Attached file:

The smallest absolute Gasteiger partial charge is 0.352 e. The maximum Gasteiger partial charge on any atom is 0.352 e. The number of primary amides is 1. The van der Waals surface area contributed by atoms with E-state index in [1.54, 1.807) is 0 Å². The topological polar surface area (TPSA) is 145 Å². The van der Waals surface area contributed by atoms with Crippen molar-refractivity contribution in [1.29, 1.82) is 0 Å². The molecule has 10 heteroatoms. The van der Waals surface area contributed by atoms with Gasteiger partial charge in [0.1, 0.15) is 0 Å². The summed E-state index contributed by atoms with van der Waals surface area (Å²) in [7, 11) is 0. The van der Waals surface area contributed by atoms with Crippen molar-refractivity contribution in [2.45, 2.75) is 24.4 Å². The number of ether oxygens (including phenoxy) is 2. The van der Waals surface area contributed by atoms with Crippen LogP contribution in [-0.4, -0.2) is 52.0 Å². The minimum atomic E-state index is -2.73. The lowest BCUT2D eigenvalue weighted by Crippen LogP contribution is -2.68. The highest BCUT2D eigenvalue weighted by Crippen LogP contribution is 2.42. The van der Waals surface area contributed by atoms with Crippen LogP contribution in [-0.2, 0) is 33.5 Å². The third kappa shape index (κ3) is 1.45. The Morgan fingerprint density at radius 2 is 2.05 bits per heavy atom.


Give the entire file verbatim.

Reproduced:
The smallest absolute Gasteiger partial charge is 0.352 e. The maximum Gasteiger partial charge on any atom is 0.352 e. The number of primary amides is 1. The van der Waals surface area contributed by atoms with E-state index in [1.54, 1.807) is 0 Å². The topological polar surface area (TPSA) is 145 Å². The van der Waals surface area contributed by atoms with Crippen molar-refractivity contribution in [1.29, 1.82) is 0 Å². The molecule has 10 heteroatoms. The van der Waals surface area contributed by atoms with Gasteiger partial charge in [0.1, 0.15) is 0 Å². The summed E-state index contributed by atoms with van der Waals surface area (Å²) in [7, 11) is 0. The van der Waals surface area contributed by atoms with Crippen molar-refractivity contribution in [2.45, 2.75) is 24.4 Å². The number of ether oxygens (including phenoxy) is 2. The van der Waals surface area contributed by atoms with Crippen LogP contribution in [-0.4, -0.2) is 52.0 Å². The minimum atomic E-state index is -2.73. The lowest BCUT2D eigenvalue weighted by Crippen LogP contribution is -2.68. The highest BCUT2D eigenvalue weighted by Crippen LogP contribution is 2.42. The van der Waals surface area contributed by atoms with Crippen LogP contribution in [-0.2, 0) is 33.5 Å². The third kappa shape index (κ3) is 1.45. The Morgan fingerprint density at radius 2 is 2.05 bits per heavy atom.